I first published this poem a few years ago. My father wrote it in 1991, and he passed away in 2009 at the of 95. How the word must have changed for him from horse and buggy to the computer age. But, now, I am experiencing the same thing . As we were coming home the other day from Christmas shopping, we were almost hit by careless drives no less than 10 times in a five mile trip. I decided to re- publish this poem of Dad's because it seemed so appropriate. Here is is as published several years ago.
"Slow down, you move too fast, you've got to make the morning last."
My father was not an educated man, at least by years spent in school, but he was very astute, and very religious, and he loved to write. His meters might not have been perfect, but his poems always were very philosophical and whimsical in nature. While going though some things recently, I found this poem that Dad wrote in 1991.
Back in the horse and buggy days, folks were quite different in all of their ways-there was much work to do.
But, we had a lot of fun.,the days seemed much longer from Sun to Sun.
We milked eight cows and walked a mile to school
To study our lessons and learn the Golden Rule.
We never had to worry about the work getting done
The days seemed much longer, we never had to run.
The day we're living in seems mighty fast
makes a fellow wonder how long he can last.
It's hurry, hurry, hurry, the whole day though
Just sleep a few hours and begin anew.
in bygone days, before we had cars,
There was very little said about a trip to Mars.
Folks didn't worry about the out space
Because when you traveled by foot, you ain't' a going no place.
Everyone had Neighbours and friends galore,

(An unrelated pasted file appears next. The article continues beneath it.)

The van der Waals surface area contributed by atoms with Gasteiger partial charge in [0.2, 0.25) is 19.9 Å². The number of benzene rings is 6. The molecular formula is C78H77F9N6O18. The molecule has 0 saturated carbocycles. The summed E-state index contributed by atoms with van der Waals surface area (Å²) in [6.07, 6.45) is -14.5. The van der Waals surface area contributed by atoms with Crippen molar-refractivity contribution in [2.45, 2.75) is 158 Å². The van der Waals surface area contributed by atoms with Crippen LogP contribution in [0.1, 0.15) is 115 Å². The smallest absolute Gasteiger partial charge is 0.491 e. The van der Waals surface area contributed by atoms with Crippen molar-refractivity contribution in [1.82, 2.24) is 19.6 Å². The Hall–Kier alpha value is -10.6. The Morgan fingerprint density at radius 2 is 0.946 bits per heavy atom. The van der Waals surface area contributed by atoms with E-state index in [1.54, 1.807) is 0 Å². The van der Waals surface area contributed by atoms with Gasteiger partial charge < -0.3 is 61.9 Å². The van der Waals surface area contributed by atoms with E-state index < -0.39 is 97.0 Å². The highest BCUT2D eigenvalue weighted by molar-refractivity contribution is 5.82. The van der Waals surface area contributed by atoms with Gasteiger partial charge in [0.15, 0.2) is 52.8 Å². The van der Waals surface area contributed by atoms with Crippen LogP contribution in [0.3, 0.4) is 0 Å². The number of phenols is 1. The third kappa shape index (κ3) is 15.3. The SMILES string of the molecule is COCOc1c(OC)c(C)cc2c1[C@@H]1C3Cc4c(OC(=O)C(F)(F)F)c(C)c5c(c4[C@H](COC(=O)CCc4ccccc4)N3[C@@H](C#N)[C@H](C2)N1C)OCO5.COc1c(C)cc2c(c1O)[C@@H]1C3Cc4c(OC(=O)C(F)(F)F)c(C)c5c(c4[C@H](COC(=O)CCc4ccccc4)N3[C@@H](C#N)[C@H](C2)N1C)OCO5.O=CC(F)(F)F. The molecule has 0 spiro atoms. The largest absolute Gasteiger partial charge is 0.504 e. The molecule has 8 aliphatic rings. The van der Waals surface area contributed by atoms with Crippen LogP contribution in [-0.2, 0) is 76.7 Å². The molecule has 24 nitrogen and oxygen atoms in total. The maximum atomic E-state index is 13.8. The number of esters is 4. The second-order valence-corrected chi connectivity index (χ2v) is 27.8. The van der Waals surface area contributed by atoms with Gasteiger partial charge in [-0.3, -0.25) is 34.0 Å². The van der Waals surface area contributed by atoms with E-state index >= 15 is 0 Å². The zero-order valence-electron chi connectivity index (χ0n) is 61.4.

But now, we don't know the man living next door
We pass him on the street and what a disgrace
When we say to our wives, " I know him someplace"
Now, a church was built in each community,
Which gave every individual an opportunity
To gather each Sunday in one great throng,
And hear the Word preached in sermon and song.
The church of today has no place for the mourners,
It's located downtown on a busy street corner
Not much there for the hungry soul.
But that doesn't' matter if your name is on the roll.
Just put some money on the plate when it passes your way,
And that will see you through until the Judgement day.
She' a changing world, and She's gaining speed,
Not much love shown for the man in need.
Things have changed a lot in the past forty years,
Causing many people to live in fear
Everyone worries about something in the air
That will blast us to -only the lord knows where.
Now, I would like to see everything slowed down.
And buy a rubber tired buggy to take me to town.
Old an old donkey can't travel the speed of sound.
But he will keep your feet much closer to the ground.
Old Dobbin could travel five miles per hour,
Which is really not too bad for one horse power.
Now we must travel ninety or so,
Or we get it from behind that we are going too slow.
When we old timers take a trip to the city,
And see thousands rushing we think "what a pity"
There are many more things that one could write
In trying to describe this man made plight.
But, it wouldn't change this awful fright.
May God have mercy on those in the race
Carl L Starchman